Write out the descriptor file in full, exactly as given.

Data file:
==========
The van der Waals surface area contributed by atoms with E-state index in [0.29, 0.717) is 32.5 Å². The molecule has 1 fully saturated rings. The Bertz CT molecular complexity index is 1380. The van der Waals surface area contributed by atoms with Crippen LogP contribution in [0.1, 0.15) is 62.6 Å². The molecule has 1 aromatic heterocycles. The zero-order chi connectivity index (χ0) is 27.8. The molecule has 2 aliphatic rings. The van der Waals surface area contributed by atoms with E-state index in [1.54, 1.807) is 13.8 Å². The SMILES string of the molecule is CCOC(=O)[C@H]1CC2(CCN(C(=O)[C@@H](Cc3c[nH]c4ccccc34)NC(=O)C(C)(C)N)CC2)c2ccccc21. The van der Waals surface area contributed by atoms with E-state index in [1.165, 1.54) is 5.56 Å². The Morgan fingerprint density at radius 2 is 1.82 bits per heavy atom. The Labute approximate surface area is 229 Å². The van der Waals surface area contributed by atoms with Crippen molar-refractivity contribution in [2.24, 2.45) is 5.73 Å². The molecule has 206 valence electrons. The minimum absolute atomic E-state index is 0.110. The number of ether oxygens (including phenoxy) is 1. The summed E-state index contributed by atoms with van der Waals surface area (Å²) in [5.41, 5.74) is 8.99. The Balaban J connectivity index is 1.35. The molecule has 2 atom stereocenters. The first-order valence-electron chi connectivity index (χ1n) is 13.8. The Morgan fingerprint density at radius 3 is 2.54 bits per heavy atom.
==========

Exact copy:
The van der Waals surface area contributed by atoms with E-state index in [0.29, 0.717) is 32.5 Å². The molecule has 1 fully saturated rings. The Bertz CT molecular complexity index is 1380. The van der Waals surface area contributed by atoms with Crippen LogP contribution in [0.1, 0.15) is 62.6 Å². The molecule has 1 aromatic heterocycles. The zero-order chi connectivity index (χ0) is 27.8. The molecule has 2 aliphatic rings. The van der Waals surface area contributed by atoms with E-state index in [1.54, 1.807) is 13.8 Å². The SMILES string of the molecule is CCOC(=O)[C@H]1CC2(CCN(C(=O)[C@@H](Cc3c[nH]c4ccccc34)NC(=O)C(C)(C)N)CC2)c2ccccc21. The van der Waals surface area contributed by atoms with E-state index in [1.165, 1.54) is 5.56 Å². The Morgan fingerprint density at radius 2 is 1.82 bits per heavy atom. The Labute approximate surface area is 229 Å². The van der Waals surface area contributed by atoms with Crippen molar-refractivity contribution in [2.24, 2.45) is 5.73 Å². The molecule has 206 valence electrons. The minimum absolute atomic E-state index is 0.110. The number of ether oxygens (including phenoxy) is 1. The summed E-state index contributed by atoms with van der Waals surface area (Å²) in [5.41, 5.74) is 8.99. The Balaban J connectivity index is 1.35. The molecule has 2 atom stereocenters. The first-order valence-electron chi connectivity index (χ1n) is 13.8. The Morgan fingerprint density at radius 3 is 2.54 bits per heavy atom.